The trouble that we run into in the life of the Church these days is that the average Christian seems to believe that they are “honourary” sinners. There are problems that need to be faced. There are places that are scary and difficult to be in, and the same is true of the times we live in. But we, all of humanity in general and all of within the Church seem to forget that we are part of creation and therefore we are the problem. We have forgotten that the world is in the state its in because we chose to honour ourselves above trusting and participating in life with God and in God’s real presence. So what can be done then about sin? Maybe we need to recognize, first of all that we are the ones who have walked away from God; that we are the ones who have fallen short and who have missed the mark. It is a necessary step to seeing who God sees and allowing ourselves to see who we are in the light of Christ.
Then we need to go beyond the transaction of being revealed and being forgiven our falleness into allowing God to transform us into the people that he made us to be in the first place. In short we need to be judged, to be healed and then built up into the full stature of Christ himself. How is that possible? We tend to allow the thinking in our society that grace, hope, love are mutually exclusive from sin, judgment and justice. If we make a careful examination of Scripture we discover that this is not so. Remember John 3.16? it used be everywhere when you would watch televised sporting events in particular. It was referred to as the “everybody verse.” But we can see how God justice and love coincide in just this one verse. This is how I would translate the verse: God so loved this God hating world so much that he offered his one and only begotten Son so that those who would participate in him would not died but live abundant life eternally. In effect we chose to live or not live with Christ; we judge Christ and out of the judgment God honours the choices we make.
Having to look up and see the Saviour on the Cross is to help us see who we and to consider who God is. God is at work to return what rightfully belongs to him to its rightful place. What we need to learn in this life is to look up and in spite of what we think we see, to trust him for what is ahead. We need to learn to recognize that even when we fall and come short of what God wants and intends for us both personally and corporately that God still makes the way possible. When we are not the Christians and the Church that we are supposed to be, our Jesus is still the Jesus he promised he would be. Moreover, we need to recognize that Christ walks with us through the troubles, the pain and suffering rather than removing all the obstacles so that life is easy. He is with us and he provides for what is needed to move through. He is our daily bread.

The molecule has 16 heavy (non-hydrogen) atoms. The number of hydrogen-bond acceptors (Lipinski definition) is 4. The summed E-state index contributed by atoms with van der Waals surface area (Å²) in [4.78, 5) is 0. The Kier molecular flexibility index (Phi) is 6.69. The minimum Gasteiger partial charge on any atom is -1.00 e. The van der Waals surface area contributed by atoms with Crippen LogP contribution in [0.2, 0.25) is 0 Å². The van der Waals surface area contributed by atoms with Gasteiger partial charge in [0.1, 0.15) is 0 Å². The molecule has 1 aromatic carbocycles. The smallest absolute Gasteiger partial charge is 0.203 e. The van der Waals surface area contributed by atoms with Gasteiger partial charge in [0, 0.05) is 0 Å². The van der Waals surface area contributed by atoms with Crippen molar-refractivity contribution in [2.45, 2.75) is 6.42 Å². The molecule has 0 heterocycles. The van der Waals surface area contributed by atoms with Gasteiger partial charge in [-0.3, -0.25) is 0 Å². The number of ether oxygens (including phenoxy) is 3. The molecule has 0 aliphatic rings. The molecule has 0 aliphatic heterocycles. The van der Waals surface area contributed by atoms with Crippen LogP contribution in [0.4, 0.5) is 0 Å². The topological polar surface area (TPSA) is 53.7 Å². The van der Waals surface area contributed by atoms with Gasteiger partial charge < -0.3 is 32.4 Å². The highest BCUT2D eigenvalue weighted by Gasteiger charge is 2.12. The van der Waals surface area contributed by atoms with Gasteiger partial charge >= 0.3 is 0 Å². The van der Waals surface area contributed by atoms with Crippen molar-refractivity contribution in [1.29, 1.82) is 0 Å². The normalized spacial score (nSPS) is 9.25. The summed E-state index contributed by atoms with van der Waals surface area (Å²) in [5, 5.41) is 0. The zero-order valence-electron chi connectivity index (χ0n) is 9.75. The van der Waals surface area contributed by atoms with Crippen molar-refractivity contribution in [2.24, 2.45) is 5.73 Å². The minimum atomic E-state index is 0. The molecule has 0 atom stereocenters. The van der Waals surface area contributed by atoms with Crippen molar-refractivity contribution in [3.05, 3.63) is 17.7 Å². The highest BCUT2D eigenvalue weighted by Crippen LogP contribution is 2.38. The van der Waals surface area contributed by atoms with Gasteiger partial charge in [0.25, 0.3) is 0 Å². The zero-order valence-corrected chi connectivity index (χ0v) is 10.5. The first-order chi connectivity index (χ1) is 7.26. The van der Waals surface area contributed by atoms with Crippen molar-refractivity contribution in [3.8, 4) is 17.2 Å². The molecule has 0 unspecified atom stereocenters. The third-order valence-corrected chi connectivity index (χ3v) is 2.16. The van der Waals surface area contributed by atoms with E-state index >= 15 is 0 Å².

So let us look up to him who is our bread, our life and live, to wait for his grace and his justice knowing that he is with us in all of life along the way to the Kingdom and eternity.

Thursday, March 8, 2012

Finding God in ordinary lives

I wonder how often the average Christian in the pew connects what they believe with what they actually do? So let me ask you, where is faith and God in your ordinary, work-a-day life? And please understand that I am not talking about coming within the Church buildings walls and the things you do for fellow parishioners... where do you see God in your ordinary life?

There are a couple of things that we need to be aware of making such an examination. For example, many in my parents’ generation would point to living out the Ten Commandments. Do we really stop these days to remember what the Ten Commandments are all about? Essentially, the Ten Commandments are there to keep you from offending God and your neighbour. This is why we are told, “Thou shalt not” do certain things. It is to protect your relationship with God and to keep your neighbour healthy and happy. Obeying the commandments will make you a nice, maybe even a good person but God wants, desires and demands more than that. God desires his people to be holy as he is holy and let’s remember here that holiness and righteousness are not about who you are, but rather about who you are relating to. That’s why we are reminded at the beginning of the Ten Commandments, "I am the Lord your God, who brought you out of the land of Egypt, out of the house of slavery."

The Law was given to a group of slaves who would be honed into being a royal possession, a holy nation and a royal priesthood for God. The Law was what people needed to know about their relationship with God and with each other to create community and there for a bond with each other.  Here are some other things about the Law that would be important to know:  

·         Of 613 Jewish commandments, 365 were negative (thou shall not) and 248 were positive (you shall).